Thursday, August 5, 2010


After leaving Mt Isa (or “The Isa”) quite early, we headed for Cloncurry and then onto Burke and Wills Roadhouse. When we got there, we had something to early lunch if you like. From Burke and Wills, we had another 145km to Gregory Downs (only a pub, toilet and playground there) and we stopped to lower the pressure in our tyres. On the way we saw heaps of emus and brolga alongside the road.

Bec was a little stressed going off we had 85 km of dirt road to Adels Grove. The going was Ok were sealed and the first 40km was well maintained due to a huge mine that uses the road. We did have to pull over though when a huge road train went past and engulfed us in a cloud of red dust! Eventually we got to Adels, found someone had stolen our site and then got put in the Grove...which was apparently better! It was too...the grove was very shady and was right beside the Lawn Hill Creek...which is a beautiful spring fed watercourse lined with pandanus and bamboo. The other sites were exposed to the sun and the weather was hot....30+ degrees. We got a shock, as we thought we’d left the weather behind in the Top End.

After setting up, we spent the arvo swimming in Lawn Hill Creek....a little cool in the water but beautiful! You could swim out to a floating pontoon or climb trees and bomb into the deep water. You could even hire tubes for a small donation to the Royal Flying Doctors Service and float on them. I just floated around on a noodle.
The nights at Adels were great. There was no power, but we had a roaring campfire that we sat around (a little way back though...cause the nights were warm enough). A couple of nights we made damper and had it with jam for dessert. Another night the girls played hairdressers with Mum and Bec. It was quite funny seeing Mum in pony tails!

On the first full day, Bec +George and Frey+I did the canoe trip up the Boodjamulla (Lawn Hill) middle and upper gorges. The first gorge had sheer walls, quite close together that were interesting to paddle through. The contrast of the red gorge walls and emerald green water was magnificent too! If you looked up, you saw rock figs clinging onto cliff faces, with their roots trailing all the way down the cliff to the water.

At the end of the middle gorge, we had to drag the canoes to the upper gorge....a bit of fun that was! We went all the way up to the top of that gorge, including a section of rapids that I had trouble getting through! Because I had Frey in the front, the canoe was raised at the front and the water just kept pushing it back. On the way through the rapids, we saw quite a large freshwater croc sitting on the bank. We had a rest at the top and floated down the gorge eating muesli bars and mandarins. The archer fish were following our canoes and eating any bits of muesli that fell into the water.

Once we got back in the middle gorge, we all swam at Indari Falls. These falls were tufa falls....ones made by calcium and lime deposits in the water and they were quite beautiful. I swam out under the falls and had a natural spa where several falls fell into the one spot...making a bubbling/rushing section of water.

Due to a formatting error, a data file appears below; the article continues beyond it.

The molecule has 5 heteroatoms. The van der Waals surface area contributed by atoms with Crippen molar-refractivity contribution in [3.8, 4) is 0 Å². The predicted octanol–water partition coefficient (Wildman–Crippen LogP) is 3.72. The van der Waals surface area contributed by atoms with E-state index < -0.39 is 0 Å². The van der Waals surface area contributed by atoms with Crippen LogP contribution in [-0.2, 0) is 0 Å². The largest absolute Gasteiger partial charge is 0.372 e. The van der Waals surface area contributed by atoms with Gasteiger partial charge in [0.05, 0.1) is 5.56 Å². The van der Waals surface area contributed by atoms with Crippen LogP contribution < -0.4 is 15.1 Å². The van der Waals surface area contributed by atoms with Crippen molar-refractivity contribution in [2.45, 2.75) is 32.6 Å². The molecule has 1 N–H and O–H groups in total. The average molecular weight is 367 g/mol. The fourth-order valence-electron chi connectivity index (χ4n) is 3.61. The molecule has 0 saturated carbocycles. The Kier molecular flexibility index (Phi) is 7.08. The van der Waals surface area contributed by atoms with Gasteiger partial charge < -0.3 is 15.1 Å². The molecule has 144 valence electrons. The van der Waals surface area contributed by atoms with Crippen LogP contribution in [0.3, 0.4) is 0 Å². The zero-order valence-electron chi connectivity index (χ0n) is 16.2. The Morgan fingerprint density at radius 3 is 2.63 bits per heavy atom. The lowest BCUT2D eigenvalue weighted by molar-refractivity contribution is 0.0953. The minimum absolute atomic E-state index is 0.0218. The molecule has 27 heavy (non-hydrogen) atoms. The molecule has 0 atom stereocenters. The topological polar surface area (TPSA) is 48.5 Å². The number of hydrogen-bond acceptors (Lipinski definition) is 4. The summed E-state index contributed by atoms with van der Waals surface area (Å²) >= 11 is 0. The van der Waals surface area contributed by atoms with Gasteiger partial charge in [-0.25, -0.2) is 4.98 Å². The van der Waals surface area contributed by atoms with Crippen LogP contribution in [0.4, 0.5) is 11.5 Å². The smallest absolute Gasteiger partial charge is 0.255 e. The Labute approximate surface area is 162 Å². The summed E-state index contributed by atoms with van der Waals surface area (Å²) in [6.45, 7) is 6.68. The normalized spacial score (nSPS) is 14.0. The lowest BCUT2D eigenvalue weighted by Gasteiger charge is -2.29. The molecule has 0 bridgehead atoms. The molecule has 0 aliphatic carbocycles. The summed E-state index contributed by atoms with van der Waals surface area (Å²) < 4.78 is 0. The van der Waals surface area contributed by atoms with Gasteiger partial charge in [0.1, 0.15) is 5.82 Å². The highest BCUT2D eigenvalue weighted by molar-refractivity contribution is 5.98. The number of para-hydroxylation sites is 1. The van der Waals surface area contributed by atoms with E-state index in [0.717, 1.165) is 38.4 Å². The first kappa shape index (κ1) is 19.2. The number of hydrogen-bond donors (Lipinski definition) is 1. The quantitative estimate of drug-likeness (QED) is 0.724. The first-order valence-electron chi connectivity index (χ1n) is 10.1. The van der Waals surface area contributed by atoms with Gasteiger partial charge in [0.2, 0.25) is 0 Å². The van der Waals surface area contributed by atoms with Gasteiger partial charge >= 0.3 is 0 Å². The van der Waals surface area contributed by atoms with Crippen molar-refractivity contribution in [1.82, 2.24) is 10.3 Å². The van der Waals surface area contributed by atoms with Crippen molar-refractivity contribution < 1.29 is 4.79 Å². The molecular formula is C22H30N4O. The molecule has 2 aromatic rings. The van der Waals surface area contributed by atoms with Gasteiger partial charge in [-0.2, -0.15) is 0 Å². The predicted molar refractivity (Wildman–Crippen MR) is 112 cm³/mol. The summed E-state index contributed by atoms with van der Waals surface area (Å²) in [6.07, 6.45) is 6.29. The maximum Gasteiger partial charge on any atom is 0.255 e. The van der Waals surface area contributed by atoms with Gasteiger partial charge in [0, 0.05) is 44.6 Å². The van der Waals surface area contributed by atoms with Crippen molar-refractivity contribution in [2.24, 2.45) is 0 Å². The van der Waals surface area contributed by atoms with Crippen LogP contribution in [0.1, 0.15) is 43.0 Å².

Once back, we were met by Mum and Dad and we had a picnic lunch. After eating, we walked to the cascades (between the middle and lower gorge) and swam there in little pools of running water. It was great to cool off, as the weather was hot at 34 degrees. Frey made a friend there and had fun building a mussel shell mural on one of the banks.
The next morning, Bec, Frey and I did the Island Stack walk. This walk goes up a sheer cliff face and onto a stack of rock that is surrounded by water. We walked around the stack, looking down into the Lower Gorge, which was magnificent and serene. We couldn’t take photos though, as this section was not allowed to be photographed by the public...but I tell you was beautiful. At one point, we sat and had morning tea on the cliff top, looking down into the gorge, over rivers lined with cabbage palms and off into the distance into barren lands. It’s hard to believe that this paradise is out in the middle of what appears to be no-where. Even Bec said it’s like paradise...which is high praise from her! She didn’t even want to come into the place...

We finished our stay in Adels with another canoe trip up the gorge (this time with Mum and Dad too)...but we only stayed in the Middle Gorge and had a longer swim at Indari. Back at the camp, we all swam in the rapids below the resort and returned to the deep swimming of Lawn Hill Creek (with the pontoon).

I was pleased to get a few new birds here too....a channel billed cuckoo, a white browed buff robin and a purple crowned emu wren. God they are beautiful birds....the emu wren that is...although the robin was pretty nice too!

Thanks to Debra for making me watch Postcards last year on TV when they showcased Boodjamulla (Lawn Hill). After that...and Deb + Greg’s (and Mum and Dad’s) reports on Adels/Lawn Hill...we altered our trip and made the huge detour (900km round trip) to come into what has been one of the best places on our trip.
Even Adels Grove is worth the is an amazing place....a beautiful shady grove of trees on a magic coloured creek in the middle of nowhere. What is even more amazing is the grove was planted by a French botanist in the early and mid 1900s, so you have exotic trees growing along the side of the river. Adels Grove is actually an anagram of the botanist’s name....Albert De Le Strang! How’s that for a fact!!!!

It truly is paradise and anyone going past should make the effort to come in. It’s been a favourite of Bec, George, Frey and mine! Top of the list...alongside Jim Jim and Gunlom!


  1. Is there any reason for no photographs? Aboriganals?

    P.s i got first post!